Second Nature

BY Marimar McNaughton

From the street you would just have no clue this gorgeous spot existed says architect Virginia Woodruff of the Figure Eight Island family beach retreat she and the late Ligon Flynn designed in 2000-2001.

Jim Farlow of the Farlow Group built the house and echoes Woodruffs statement.

There was such a hill there; from the street you couldnt see over the top Farlow says.
Farlow estimates the sand dune then a tangle of vines and underbrush was about ten feet tall. He says his team removed the front face and built a retaining wall to hold the earth in place and then replaced the first wall with a masonry wall and filled behind it to elevate this foundation to the first floor level.

That was the hardest part about the whole job Farlow says.

Leaving the live oaks on the creek side intact the house is elevated one full floor from the top of the tree-covered dune.

It was the second Figure Eight Island home that Flynn Woodruff Farlow and landscape designer David Erwin had designed and built for these clients. The first was on the oceanfront.

Following the damage from Hurricane Fran in 1996 Farlow says The husband got more and more nervous. So they had Ligon design this house. It was a totally different lot; it was a wide and skinny lot. You were limited to how close you could get to the road and how close you could get to the creek. Its a different plan in a lot of ways.

Even though the Figure Eight land mass is scarcely one-tenth of a mile wide at that point Farlow says this second home presents a totally different environment than the first.
Built against the dune the ground level vehicle garages and storage rooms abut the retaining wall. The first floor cantilevered above grade doubles as a porte-cochre entrance for the driveway. The unassuming east elevation street-side faade belies the structural mastery of the hidden west elevation. Here an open second story trellis soars above the first level deck which floats just inches above the dune line and the landscape drops ten feet to the waterline. The view of Figure Eights exquisite creeks and marsh islands unfolds in the scene beneath storied live oak trees. The house is nestled into the tree canopy.
The homes interior surrounds a central entry hall. Sunlight pours into rooms from east facing windows that frame ocean views. The west wall shaded during the morning hours comes alive at sunset.

Decorated in a palate of rich pastels this first floorplan supports four bedrooms for the familys children and their guests and a living room reserved for them. Sliding glass doors open to the deck which spans the length of the house.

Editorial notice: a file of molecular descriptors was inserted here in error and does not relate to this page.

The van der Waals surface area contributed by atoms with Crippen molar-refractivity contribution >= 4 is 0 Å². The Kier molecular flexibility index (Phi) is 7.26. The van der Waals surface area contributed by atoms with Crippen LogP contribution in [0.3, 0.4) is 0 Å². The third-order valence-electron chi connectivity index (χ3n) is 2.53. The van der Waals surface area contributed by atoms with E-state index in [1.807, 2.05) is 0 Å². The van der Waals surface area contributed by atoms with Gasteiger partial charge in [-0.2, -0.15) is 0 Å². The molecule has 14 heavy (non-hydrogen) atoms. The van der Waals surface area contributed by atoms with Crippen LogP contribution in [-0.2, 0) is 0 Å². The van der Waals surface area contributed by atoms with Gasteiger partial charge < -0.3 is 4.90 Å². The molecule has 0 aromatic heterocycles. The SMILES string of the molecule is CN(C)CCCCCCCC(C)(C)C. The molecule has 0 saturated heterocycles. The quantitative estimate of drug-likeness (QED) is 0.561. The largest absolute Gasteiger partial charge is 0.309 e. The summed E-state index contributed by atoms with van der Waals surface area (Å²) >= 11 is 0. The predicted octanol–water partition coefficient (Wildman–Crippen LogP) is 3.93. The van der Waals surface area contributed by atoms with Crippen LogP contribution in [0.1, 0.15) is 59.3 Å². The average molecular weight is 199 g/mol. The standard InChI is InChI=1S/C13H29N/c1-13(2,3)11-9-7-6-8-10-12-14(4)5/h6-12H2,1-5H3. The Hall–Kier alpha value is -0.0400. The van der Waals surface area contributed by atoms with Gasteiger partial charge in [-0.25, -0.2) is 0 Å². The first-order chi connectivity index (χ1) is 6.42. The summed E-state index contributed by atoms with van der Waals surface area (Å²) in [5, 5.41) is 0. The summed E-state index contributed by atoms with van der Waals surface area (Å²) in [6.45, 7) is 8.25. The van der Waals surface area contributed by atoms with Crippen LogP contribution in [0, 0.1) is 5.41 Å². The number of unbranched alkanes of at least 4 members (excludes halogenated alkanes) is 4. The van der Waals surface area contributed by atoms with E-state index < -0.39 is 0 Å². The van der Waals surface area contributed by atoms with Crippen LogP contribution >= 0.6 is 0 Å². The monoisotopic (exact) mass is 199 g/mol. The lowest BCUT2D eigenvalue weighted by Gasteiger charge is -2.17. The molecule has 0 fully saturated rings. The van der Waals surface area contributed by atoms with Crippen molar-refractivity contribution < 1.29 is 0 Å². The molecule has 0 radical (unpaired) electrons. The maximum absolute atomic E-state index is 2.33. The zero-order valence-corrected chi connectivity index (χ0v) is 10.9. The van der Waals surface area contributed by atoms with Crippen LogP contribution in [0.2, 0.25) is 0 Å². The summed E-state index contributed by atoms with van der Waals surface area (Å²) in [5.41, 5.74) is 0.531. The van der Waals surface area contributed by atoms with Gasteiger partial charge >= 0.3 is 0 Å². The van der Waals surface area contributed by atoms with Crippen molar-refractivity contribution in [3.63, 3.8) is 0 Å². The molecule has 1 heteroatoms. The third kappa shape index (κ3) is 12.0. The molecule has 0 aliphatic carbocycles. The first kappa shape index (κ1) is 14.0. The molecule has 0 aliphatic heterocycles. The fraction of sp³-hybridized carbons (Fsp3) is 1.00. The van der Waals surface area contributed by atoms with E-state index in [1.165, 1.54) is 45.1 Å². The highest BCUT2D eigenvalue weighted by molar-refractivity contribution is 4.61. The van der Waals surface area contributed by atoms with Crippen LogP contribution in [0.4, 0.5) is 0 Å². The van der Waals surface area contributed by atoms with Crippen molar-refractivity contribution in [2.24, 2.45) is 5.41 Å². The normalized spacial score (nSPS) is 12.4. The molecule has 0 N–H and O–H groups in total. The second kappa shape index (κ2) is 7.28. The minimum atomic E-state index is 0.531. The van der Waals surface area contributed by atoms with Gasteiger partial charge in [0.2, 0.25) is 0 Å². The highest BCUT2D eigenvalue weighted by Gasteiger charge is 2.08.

Leading from the deck steps descend down the steep embankment to a floating dock and kayak launch. David Erwin of North State Gardens designed this approach.

We needed to access the house down to the water Erwin says.

Reshaping the dune and scaling the steep grade was a challenge. The job required a lot of hand work because it was not possible to move machinery on the creek side of the dune without disrupting the live oak tree roots. From this vantage point looking back toward the house the architecture of the home is rivaled by the majesty of the natural site.

The landscape provides new growth compatible with the existing flora and at the dunes apex a reflection bench that looks north along the property line and west to the mainland. This is the view from one of four first floor bedroom suites aligned along a long corridor.
While the relationship to the outdoors is tangible from these lower rooms the grandeur of the setting comes to roost in the homes great room a combined formal dining area that adjoins the main living room.

As often as we can we do houses that are only one-room deep so that you get light from both sides Woodruff says. It makes a big difference.

Unobstructed ocean views are apparent from interiors and from a slender partially covered deck on the east elevation. The trellis straddles the distance between two wings rising above the high-ceilinged great room on the west elevation.

Ligon wanted to see down to the creek Woodruff says.

An adjoining deck would have blocked the vertical view Farlow says. You wouldnt be able to look down; youd have to look straight out he explains.

That was a major sales issue Woodruff adds. It really was very successful she says of the decision to locate the porches at opposite ends of the house.

Screened porches and adjoining open decks define the outdoor spaces from these vantage points. One anchors the homes north end kitchen wing and provides seating for dining al fresco. The second outdoor space is entered from the master suite vestibule. Because the clients requested a combined sitting room and home office in the master that also includes a bedchamber bathrooms and walk-in closets their deck is entered separately which can also be accessed from the living room.

The clients preferred the kitchen be located away from the living and dining room so the architects separated the spaces by centering the walled stair hall. In the last 12 years the couples children have aged into adulthood and matured along with the beach house that is more than a second home for this family from Greensboro. Returning year after year has become second nature.